BUFFALO, N.Y. – Former defenseman Mike Weber is all too familiar with the Sabres’ lean years while spending a majority of his eight NHL seasons in Buffalo.
There were high-priced free agents who failed to pan out and one draft-pick bust after another. Weber made the playoffs just twice, with Buffalo eliminated in the first round both times.
And then there was the so-called “tank season” in 2014-15, when Sabres fans openly rooted for the team to finish last for the right to draft either now-Oilers captain, Connor McDavid, or Buffalo’s eventual pick, Jack Eichel.
As it happens, Weber also enjoyed a glimpse into what could well be the Sabres’ more promising future following an eight-week stint with Frolunda, Sweden, last fall. Weber had an opportunity to play alongside defenseman Rasmus Dahlin , the highly touted 18-year-old projected to be selected by Buffalo with the No. 1 pick in the NHL draft on Friday night.
Perhaps, Weber said, things might finally be looking up in Buffalo.
“I really, truly believe you guys are going to be getting a once-in-a-lifetime kind of talent,” said Weber, now an assistant coach with Windsor of the Ontario Hockey League.
“This first overall pick puts a stamp on it, put whatever happened in the past in the past,” he added. “Hopefully, it’s something you guys can look back on at the suffering and rebuilding and tanking and all of this stuff where you can sit there and kind of laugh about it.”
Though “suffering” might be overly dramatic, it resonates in Buffalo because that’s the word former general manager Darcy Regier repeated numerous times during an end-of-season news conference in April 2013 where he braced fans for a top-to-bottom roster overhaul.
Five years, two GMs, four coaches and three last-place finishes later, the Sabres remain stagnant while in the midst of a franchise-worst seven-year playoff drought.
The team has not topped 35 wins in each of the past five years. And forward Ryan O’Reilly closed last season by suggesting a losing culture has crept into the locker room.
Dahlin has the potential of injecting hope in Buffalo with his exceptional skating and play-making abilities. Weber compares Dahlin’s speed to that of Senators captain Erik Karlsson, and shiftiness to former Red Wings star forward Pavel Datsyuk.
“I still bleed blue and gold,” Weber said, referring to Sabres colors. “And the possibility of him being a cornerstone going forward and helping the organization and the city win a championship is pretty special.”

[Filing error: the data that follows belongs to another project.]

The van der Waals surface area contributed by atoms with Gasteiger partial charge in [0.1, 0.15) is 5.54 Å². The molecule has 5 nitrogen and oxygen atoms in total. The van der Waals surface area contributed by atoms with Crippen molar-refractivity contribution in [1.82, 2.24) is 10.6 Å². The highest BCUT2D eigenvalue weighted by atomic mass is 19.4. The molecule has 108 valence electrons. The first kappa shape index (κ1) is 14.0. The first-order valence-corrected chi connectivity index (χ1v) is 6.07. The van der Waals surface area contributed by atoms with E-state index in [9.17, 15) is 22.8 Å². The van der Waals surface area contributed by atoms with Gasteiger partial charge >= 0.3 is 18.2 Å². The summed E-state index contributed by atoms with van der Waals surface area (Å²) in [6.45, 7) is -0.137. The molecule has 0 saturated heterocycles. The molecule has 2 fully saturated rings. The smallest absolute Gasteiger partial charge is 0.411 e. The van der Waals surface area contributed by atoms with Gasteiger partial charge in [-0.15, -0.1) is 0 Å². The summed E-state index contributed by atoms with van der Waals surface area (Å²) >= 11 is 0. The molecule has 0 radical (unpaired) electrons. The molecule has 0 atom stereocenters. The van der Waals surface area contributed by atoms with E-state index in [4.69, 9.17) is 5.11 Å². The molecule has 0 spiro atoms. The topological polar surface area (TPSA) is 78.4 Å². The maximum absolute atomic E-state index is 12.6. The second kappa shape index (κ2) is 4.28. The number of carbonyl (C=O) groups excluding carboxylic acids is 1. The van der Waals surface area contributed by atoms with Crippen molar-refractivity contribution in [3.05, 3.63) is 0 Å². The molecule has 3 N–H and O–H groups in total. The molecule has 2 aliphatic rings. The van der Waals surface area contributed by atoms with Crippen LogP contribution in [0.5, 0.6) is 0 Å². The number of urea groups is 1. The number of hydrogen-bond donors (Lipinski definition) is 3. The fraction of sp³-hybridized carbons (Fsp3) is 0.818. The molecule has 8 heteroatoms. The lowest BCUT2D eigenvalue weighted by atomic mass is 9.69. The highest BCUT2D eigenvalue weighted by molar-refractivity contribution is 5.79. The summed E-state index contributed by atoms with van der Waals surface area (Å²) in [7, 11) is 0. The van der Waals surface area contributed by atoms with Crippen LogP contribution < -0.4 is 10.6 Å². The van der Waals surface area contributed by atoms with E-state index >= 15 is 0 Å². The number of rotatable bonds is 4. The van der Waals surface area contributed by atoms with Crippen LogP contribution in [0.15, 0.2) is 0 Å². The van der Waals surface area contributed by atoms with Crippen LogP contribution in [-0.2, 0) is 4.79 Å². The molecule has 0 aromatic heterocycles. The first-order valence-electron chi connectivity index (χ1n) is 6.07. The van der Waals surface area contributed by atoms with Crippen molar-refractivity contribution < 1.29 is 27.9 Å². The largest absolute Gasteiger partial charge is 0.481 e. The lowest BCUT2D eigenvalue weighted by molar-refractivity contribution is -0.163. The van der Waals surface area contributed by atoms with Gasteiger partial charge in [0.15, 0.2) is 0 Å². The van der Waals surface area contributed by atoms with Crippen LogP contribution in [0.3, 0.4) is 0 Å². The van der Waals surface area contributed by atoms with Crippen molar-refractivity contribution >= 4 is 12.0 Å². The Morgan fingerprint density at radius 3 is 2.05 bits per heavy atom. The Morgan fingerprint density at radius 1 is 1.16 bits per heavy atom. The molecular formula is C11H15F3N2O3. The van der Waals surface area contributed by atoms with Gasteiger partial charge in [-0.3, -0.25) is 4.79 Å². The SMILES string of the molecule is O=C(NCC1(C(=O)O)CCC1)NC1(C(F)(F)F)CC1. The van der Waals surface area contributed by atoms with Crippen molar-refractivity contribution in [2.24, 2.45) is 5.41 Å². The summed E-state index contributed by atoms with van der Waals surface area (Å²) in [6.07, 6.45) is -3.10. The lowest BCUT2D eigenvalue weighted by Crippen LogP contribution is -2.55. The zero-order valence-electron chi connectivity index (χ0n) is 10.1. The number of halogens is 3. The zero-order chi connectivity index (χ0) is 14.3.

Hall of Fame coach Scotty Bowman, who maintains a home in suburban Buffalo, can sense the buzz Dahlin has generated.
“Buffalo needs a boost, and the fans have been waiting a long time for it,” Bowman said. “People I know that have had tickets for a long time are excited.”
The Sabres have been in freefall since losing Game 7 of the 2007 Eastern Conference finals to eventual champion Carolina. Some of Buffalo’s bleakest moments:
That’s what Sabres fans refer to July 1, 2007, when Buffalo lost co-captains Chris Drury and Daniel Briere in free agency. Days later, rather than losing yet another star, the Sabres matched the Oilers’ qualifying offer to Thomas Vanek by re-signing the forward to a seven-year, $50 million contract. Buffalo has not won a playoff series since.
Money for nothing
In 2011, the Sabres made splashes by acquiring defenseman Robyn Regehr in a trade with Calgary, and signing defenseman Christian Ehrhoff to a 10-year, $40 million contract and forward Ville Leino to a six-year, $27 million deal. Regehr played just 105 games in Buffalo before being traded to Los Angeles. Leino and Ehrhoff played three seasons before the Sabres bought out their contacts.
Former GM Tim Murray’s most significant trade in his rebuilding plan came on Feb. 11, 2015. He dealt defenseman Tyler Myers, forwards Drew Stafford, Joel Armia and Brendan Lemieux and a first-round pick to Winnipeg to acquire forward Evander Kane, defenseman Zach Bogosian and prospect goalie Jason Kasdorf. Kane is now in San Jose. Kasdorf played just one game in Buffalo. Bogosian has combined to miss 108 games due to an assortment of injuries over the past three seasons.
Of the 15 players selected by Buffalo in the 2010 and `11 drafts, only four made the NHL and combined to play 144 career games for Buffalo. Of the 23 players Buffalo drafted from 2005-’07, only nine played in the NHL and none topped 400 games.
Aside from losing the NHL draft lottery after finishing last in both 2014 and `15, the Sabres lost out to Toronto in the Mike Babcock coaching sweepstakes in May 2015. The Sabres thought they were closing in on a deal before Babcock announced he was going to take an extra day to reconsider. Babcock signed with Toronto and the Sabres hired Dan Bylsma, who was fired after two seasons.
In finishing last in 2013-14, Buffalo scored 150 goals, the fewest in the NHL’s post-expansion era. The following season, the Sabres scored 153 goals and were shut out a franchise-worst 14 times. This past year, the Sabres won 11 home games, matching their fewest in any season.
AP Hockey Writer Larry Lage contributed to this report.
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